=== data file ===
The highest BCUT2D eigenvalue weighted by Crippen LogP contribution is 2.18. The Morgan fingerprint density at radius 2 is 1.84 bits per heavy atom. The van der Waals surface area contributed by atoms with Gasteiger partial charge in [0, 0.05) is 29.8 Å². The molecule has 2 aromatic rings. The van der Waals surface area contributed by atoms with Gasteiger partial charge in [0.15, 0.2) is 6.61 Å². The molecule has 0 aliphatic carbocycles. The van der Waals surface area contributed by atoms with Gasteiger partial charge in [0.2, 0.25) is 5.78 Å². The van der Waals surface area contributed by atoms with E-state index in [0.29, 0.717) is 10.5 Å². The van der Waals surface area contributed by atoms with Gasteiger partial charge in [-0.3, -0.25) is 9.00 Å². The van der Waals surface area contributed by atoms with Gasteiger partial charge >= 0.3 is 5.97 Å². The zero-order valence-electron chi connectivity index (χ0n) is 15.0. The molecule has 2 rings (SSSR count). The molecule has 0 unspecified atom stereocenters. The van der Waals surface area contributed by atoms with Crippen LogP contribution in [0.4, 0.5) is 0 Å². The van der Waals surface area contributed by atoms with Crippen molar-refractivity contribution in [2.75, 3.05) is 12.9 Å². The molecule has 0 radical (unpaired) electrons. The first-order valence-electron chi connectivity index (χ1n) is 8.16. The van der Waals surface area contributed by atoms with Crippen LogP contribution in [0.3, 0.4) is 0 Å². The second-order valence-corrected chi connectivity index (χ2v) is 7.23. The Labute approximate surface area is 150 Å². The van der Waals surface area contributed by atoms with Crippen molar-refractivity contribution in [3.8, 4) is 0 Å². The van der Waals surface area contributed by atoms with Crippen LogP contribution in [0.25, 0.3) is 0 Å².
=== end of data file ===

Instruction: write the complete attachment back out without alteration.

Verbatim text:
The highest BCUT2D eigenvalue weighted by Crippen LogP contribution is 2.18. The Morgan fingerprint density at radius 2 is 1.84 bits per heavy atom. The van der Waals surface area contributed by atoms with Gasteiger partial charge in [0, 0.05) is 29.8 Å². The molecule has 2 aromatic rings. The van der Waals surface area contributed by atoms with Gasteiger partial charge in [0.15, 0.2) is 6.61 Å². The molecule has 0 aliphatic carbocycles. The van der Waals surface area contributed by atoms with Gasteiger partial charge in [0.2, 0.25) is 5.78 Å². The van der Waals surface area contributed by atoms with E-state index in [0.29, 0.717) is 10.5 Å². The van der Waals surface area contributed by atoms with Gasteiger partial charge in [-0.3, -0.25) is 9.00 Å². The van der Waals surface area contributed by atoms with Gasteiger partial charge >= 0.3 is 5.97 Å². The zero-order valence-electron chi connectivity index (χ0n) is 15.0. The molecule has 2 rings (SSSR count). The molecule has 0 unspecified atom stereocenters. The van der Waals surface area contributed by atoms with Crippen LogP contribution in [0.4, 0.5) is 0 Å². The van der Waals surface area contributed by atoms with Crippen molar-refractivity contribution in [2.75, 3.05) is 12.9 Å². The molecule has 0 radical (unpaired) electrons. The first-order valence-electron chi connectivity index (χ1n) is 8.16. The van der Waals surface area contributed by atoms with Crippen LogP contribution in [0.3, 0.4) is 0 Å². The second-order valence-corrected chi connectivity index (χ2v) is 7.23. The Labute approximate surface area is 150 Å². The van der Waals surface area contributed by atoms with Crippen molar-refractivity contribution in [3.8, 4) is 0 Å². The van der Waals surface area contributed by atoms with Crippen LogP contribution in [0.25, 0.3) is 0 Å².